After months and months of training, I’m so glad that the Inland Trail Marathon is almost here. Due to my injury, my race day was postponed for 3 weeks. I’m grateful to have had the extra time to training, but the anticipation and worry that is inherent with any marathon has been wearing a bit on me. I’m looking forward to completing my second marathon and to not being consistently worried about stepping on Butters’ bone or suffering another freak injury!
On the other hand, I know that the weeks after a marathon can be pretty rough. I woke up on the morning after the Northern Ohio Marathon and thought, “What do I do now?” I had dedicated so many hours to training over the past few months, and I felt a bit purposeless when I woke up on Monday morning. I didn’t have access to a gym, so I didn’t do any exercise for 2 weeks following the marathon. Of course, all of the hours during which I used to be training promptly got consumed with work and I found myself feeling really burned out. Post-marathon depression is a real thing, folks! This year, I am grateful to have access to a gym, and I definitely plan on cross-training regularly during the next two weeks.
As far as goals for this race are concerned, my goal is to simply set a new marathon PR. I ran the Northern Ohio Marathon in 4:53:55, and I think that a PR is a reasonable and worthwhile goal. If I had to put a number out there, I’d be thrilled to run this at a 10:00 min\mile average pace for a time of 4:22:00. One nice thing about marathons on small trails is that I don’t have to worry about running tangents and winding up running much longer than 26.2 miles! I plan to take it easy and to intelligently use a combination of running and walking in order to prevent myself from reaching Miles 20 and beyond in a completely burned-out state. Last year, Miles 22-26.2 were brutal and while I certainly don’t expect them to be easy this year—after all, I’m running a marathon!—I am hopeful to reach them without feeling like I have nothing left in the tank. I would run without my GPS watch but I want to make sure that I don’t come out too fast and that I have some record of my time in the event that my timing chip doesn’t work.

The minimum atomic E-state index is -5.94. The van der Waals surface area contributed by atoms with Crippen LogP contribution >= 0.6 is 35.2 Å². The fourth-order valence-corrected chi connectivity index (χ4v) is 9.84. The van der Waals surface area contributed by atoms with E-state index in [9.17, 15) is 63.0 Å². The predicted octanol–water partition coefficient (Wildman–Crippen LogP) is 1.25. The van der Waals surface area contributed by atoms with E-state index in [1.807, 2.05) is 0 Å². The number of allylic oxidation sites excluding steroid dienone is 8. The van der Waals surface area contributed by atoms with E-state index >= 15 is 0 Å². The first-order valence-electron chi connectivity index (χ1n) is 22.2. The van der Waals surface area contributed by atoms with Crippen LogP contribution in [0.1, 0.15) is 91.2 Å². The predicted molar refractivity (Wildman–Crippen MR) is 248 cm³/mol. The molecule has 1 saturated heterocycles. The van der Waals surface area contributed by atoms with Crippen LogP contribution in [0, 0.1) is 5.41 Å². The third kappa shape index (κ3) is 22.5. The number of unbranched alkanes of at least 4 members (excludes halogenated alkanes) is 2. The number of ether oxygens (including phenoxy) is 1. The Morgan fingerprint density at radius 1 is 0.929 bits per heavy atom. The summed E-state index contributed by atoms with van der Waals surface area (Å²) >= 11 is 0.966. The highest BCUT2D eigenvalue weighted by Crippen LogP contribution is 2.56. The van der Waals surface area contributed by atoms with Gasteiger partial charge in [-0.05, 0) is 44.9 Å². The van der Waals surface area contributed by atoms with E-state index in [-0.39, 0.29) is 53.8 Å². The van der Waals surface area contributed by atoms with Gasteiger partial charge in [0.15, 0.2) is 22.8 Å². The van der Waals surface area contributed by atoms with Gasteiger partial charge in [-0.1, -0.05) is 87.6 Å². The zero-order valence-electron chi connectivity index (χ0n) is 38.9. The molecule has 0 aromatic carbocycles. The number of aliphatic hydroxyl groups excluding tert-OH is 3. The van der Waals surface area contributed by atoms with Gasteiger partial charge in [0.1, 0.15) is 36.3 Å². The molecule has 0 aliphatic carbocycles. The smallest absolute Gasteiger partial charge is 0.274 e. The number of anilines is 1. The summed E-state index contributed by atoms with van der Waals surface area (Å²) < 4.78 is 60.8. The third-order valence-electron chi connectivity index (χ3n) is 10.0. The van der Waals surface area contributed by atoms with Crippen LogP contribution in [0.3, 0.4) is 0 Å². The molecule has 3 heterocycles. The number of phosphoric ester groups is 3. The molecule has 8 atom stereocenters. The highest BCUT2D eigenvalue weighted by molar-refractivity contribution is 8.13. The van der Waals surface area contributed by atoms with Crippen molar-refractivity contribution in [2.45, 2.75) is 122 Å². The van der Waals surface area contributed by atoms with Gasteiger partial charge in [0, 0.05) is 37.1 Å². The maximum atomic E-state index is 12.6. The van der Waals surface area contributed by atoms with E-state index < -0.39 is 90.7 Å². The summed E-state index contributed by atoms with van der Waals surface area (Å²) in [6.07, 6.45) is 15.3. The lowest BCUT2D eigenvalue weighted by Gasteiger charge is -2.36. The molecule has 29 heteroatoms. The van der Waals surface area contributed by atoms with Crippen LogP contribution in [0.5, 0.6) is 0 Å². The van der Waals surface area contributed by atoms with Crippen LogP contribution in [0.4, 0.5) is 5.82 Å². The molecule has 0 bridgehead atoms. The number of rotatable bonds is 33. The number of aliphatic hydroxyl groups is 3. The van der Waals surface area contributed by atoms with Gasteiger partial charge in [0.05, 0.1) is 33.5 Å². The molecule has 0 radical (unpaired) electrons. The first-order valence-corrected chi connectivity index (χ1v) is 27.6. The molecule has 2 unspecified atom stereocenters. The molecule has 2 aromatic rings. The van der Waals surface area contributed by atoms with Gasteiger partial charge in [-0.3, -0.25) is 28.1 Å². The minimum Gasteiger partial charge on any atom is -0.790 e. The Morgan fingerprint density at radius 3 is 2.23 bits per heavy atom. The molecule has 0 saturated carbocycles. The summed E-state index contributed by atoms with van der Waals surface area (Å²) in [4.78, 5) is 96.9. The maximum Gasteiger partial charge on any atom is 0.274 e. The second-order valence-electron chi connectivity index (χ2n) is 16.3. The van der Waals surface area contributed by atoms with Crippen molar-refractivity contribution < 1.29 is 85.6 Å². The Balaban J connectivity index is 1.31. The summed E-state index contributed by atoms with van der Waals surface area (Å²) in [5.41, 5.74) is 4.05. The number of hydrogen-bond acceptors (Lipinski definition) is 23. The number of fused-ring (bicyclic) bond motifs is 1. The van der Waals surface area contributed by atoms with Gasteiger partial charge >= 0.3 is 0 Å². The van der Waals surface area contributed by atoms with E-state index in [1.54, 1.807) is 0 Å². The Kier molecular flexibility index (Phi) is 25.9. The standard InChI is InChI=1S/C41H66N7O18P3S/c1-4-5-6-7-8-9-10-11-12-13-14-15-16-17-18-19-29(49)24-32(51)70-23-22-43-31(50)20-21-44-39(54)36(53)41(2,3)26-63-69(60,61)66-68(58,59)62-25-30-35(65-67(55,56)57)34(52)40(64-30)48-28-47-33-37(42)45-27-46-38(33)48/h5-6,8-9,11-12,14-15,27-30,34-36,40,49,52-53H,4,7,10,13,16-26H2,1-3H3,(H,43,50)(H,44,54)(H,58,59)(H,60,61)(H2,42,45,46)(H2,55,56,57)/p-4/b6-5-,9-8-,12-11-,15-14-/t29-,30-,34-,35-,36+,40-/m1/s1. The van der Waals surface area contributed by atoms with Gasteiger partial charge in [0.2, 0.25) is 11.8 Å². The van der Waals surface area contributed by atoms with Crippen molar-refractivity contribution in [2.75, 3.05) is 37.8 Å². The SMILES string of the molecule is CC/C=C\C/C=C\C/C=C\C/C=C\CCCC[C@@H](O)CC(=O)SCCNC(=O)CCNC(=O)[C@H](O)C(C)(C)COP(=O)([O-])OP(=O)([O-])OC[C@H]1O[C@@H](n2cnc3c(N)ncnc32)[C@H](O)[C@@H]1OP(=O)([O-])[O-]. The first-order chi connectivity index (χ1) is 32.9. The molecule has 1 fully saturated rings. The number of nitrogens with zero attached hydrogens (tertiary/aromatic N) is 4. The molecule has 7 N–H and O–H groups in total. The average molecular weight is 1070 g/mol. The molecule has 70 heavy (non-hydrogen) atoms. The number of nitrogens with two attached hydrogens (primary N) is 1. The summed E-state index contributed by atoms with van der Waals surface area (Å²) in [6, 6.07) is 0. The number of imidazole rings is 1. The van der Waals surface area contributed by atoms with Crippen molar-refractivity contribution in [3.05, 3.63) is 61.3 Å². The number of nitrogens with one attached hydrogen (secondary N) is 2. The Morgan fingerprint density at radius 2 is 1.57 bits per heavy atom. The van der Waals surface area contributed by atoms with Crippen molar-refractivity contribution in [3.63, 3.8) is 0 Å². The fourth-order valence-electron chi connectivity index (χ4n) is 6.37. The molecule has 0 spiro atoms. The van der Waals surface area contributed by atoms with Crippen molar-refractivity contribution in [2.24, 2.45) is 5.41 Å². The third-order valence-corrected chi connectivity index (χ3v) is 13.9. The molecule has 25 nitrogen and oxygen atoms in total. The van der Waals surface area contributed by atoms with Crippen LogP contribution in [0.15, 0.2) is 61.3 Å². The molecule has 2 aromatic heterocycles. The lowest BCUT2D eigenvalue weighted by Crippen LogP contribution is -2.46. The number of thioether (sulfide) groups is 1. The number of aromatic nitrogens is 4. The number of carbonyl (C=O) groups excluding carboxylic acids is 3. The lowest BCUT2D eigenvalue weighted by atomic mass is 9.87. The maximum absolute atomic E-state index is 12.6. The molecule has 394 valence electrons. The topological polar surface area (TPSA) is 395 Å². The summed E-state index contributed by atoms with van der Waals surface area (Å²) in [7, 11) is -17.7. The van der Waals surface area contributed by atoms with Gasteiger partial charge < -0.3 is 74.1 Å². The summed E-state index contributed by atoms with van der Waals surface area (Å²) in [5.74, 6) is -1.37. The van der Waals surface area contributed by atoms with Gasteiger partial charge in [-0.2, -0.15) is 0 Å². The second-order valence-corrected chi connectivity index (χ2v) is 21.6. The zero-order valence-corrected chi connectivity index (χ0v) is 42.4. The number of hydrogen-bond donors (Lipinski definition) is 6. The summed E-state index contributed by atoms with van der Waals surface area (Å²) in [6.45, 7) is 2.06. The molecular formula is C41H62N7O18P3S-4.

To be honest, once the goal of a sub-4 marathon became out of reach, I began to wonder if I should even worthwhile to run a marathon this fall at all. For a second, it felt like a waste of time. Why have Sheila and my other family members sacrifice their Sunday morning to stand around in the cold weather to watch me do something that I’ve already done? Why keep on trying to fit my training into the few windows of free time that I have during the week? Why spend the money on gels, running tights, and other things I’ll need? I began to think about just pulling out of the race quietly and told myself that perhaps I should just call it a year and start healing and resting up for 2015.
As I thought about it, though, I realized that the marathon day itself is simply a celebration of all of the hard work that I’ve put in over the past 4 months. It’s the day on which all of those long, lonely runs during hot weather in the summer and rainy weather in the fall pay off. It’s the day on which all of the good food choices that I’ve made over the past few years become worth it. It’s the day on which I will run 26.2 miles and celebrate the fact that God has given me the health and dedication to go from being able to run less than three blocks without getting winded to being able to conquer distances that I used to only be able to conquer via car.
Rather than focusing on what I’m not able to do, I should focus on what I can do and celebrate the fact that I have the health and courage to even attempt training for such a daunting endeavor. Maybe I won’t be running a sub-4 marathon this fall, but Lord willing there will be plenty of other healthy training seasons and marathons in which I can attempt to do that! Finishing a marathon is something that is worth celebrating in and of itself, and I’m so thankful that I’m a point in my life at which I can have the privilege and honor to do that.
If you’re a praying person, I’d appreciate your prayers on Sunday morning. God’s power, strength, and transformation in my life is the reason why I was able to begin running in the first place, and it’s the reason why I’ll be able to cross the finish line on Sunday.
For those of you with races still on your calendar before the end of 2014, I hope your training is going well! Happy running.